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A lot of history, honor in a number

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By HUBERT MIZELL, Times Sports Columnist

© St. Petersburg Times
published July 21, 2002

Nobody will ever again wear 9 for the Red Sox, the Ted Williams number. Digits of respect are voluminous in sports, from the 3 of Dale Earnhardt's race car to the 3 of Babe Ruth's uniform.

There won't be another 6 playing for the Celtics, Bill Russell having squeezed all the greatness from that jersey, like Stan Musial as 6 for the baseball Cardinals and Julius Erving, another prodigious basketball 6 for, appropriately, the Sixers.

Numbers become akin to sacred. Retired amid hurrahs. Tucked away in honor of achievers now gone from arenas. Warm, rich memories with future generations entrusted with history preservation.

Not everyone is so moved.

Steve Spurrier won the Heisman Trophy as a Florida quarterback, so his 11 was deactivated in respect. Two dozen years later, after becoming Gators coach in 1990, S.O.S. put his old number back to work, though it seemed odd to see 11 worn by linebacker Ben Hanks.

Maybe that's why, as rookie coach of the Redskins, there was no Spurrier objection when Shane Matthews, another ex-UF quarterback who played under Steve in Gainesville, requested 9. He wore the number as amateur and pro.

Then came an uproar.

In the business of Washington football, 9 adamantly belongs to Hall of Fame quarterback Sonny Jurgensen, now a Redskins broadcaster and the coziest of confidants with team owner Dan Snyder. Outcries from public and media vibrated through the Beltway.

Matthews, hearing the yelps and feeling the heat, turned his numeric wishes upside down and was smart enough to instead pull on uniform 6. Jurgy had earned 9 for Redskins eternity.

If, some steamy Florida summer, a gifted rookie appears in Bucs camp with a demand for his old collegiate 63, the kid immediately should be informed Lee Roy Selmon brought Hall of Fame excellence to that Tampa Bay jersey. "Pick again!" Non-negotiable.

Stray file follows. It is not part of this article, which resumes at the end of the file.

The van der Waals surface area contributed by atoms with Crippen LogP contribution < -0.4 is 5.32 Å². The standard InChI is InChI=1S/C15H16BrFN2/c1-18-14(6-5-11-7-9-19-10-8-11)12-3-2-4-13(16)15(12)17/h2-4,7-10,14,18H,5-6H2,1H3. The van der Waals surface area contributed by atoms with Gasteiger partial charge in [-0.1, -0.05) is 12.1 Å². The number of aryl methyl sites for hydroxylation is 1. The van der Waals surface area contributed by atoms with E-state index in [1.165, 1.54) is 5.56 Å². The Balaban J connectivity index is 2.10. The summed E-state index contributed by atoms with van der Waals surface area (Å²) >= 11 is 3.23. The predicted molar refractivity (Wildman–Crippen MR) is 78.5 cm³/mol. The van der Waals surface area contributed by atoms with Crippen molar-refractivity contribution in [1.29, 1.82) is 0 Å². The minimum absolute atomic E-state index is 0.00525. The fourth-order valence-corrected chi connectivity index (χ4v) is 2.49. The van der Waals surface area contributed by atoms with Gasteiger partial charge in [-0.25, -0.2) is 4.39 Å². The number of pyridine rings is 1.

Uniform numbers can trigger controversies, even investigations. When the Yankees signed Cuban exile Orlando "El Duque" Hernandez, the pitcher requested jersey 26.

Many numbers have been retired through 80 years of Bronx baseball grandeur, but Hernandez wasn't asking for the 4 of Lou Gehrig, the 5 of Joe DiMaggio, the 7 of Mickey Mantle or anything so unfathomable.

Still, when El Duque buttoned up 26, some Cubans in the United States fretted that it might be a tribute to the 26th of July movement, recalling a failed 1953 revolt led by Fidel Castro, which resulted in his imprisonment.

Critics wondered if El Duque might be a closet Communist or even a Castro spy. It was eventually accepted that the Yankee wanted 26 because his father had worn the number as a baseball player, and El Duque had 26 with the Cuban national team.

Jaromir Jagr, before he was a Pittsburgh hockey darling, was a dedicated son of old Czechoslovakia. Jagr selected 68 as his Peguins number in honor of 1968, the year his grandfather died and Soviet tanks came blustering to torment his homeland.

Numbers can energize our memories. Bringing tears and smiles. Recalling wonderworks of bygone aces. You see 4 hanging from a FleetCenter rafter and Bruins great Bobby Orr skates again through your mind, or if it's 33 of the Celtics, you envision Larry Bird making another game-winning jump shot.

Magic Johnson was fabulous wearing 33 at Michigan State, but as a Lakers newcomer there had to be change, because 33 belonged to Kareem Abdul-Jabbar. Earvin dropped down by one and established his legend as a pro, not unlike 32s that are so easily dug from our subconscious, including Jim Brown, Sandy Koufax, Franco Harris and, even now, O.J. Simpson.

There also was a 32 retired by the New Jersey Nets, in thanks for what the same Erving, as a younger Dr. J, did for that franchise before it moved from the failing ABA to the NBA.

Major League Baseball, which has done so many things wrong, was more than right in retiring 42 from the American and National leagues, because Jackie Robinson wore it for the Dodgers as the first African-American allowed to play.

Retirement of numbers can be confusing. I'm not sure 7-foot-4 behemoth Mark Eaton was good enough to have his 53 put away, but that's what the Utah Jazz decided. Couldn't the Atlanta Falcons have done better than William Andrews, a short-term runner of moderate acclaim whose 31 is immortalized?

I'm surprised the only jersey retired from the undefeated 1972 Miami Dolphins is the 12 of quarterback Bob Griese. Weren't the 'Fins impressed enough in south Florida by the 39 of Larry Csonka? Let's see, what did Larry Little wear? Miami's franchise did act quickly, and appropriately, to honor the 13 of Dan Marino.

Back at Andrew Jackson High School in Jacksonville, they never got around to retiring the 7 uniform worn by me in Tigers basketball so long ago. Sadly, it's on merit.

-- To reach Hubert Mizell, e-mail or mail to P.O. Box 726, Nellysford, VA 22958.

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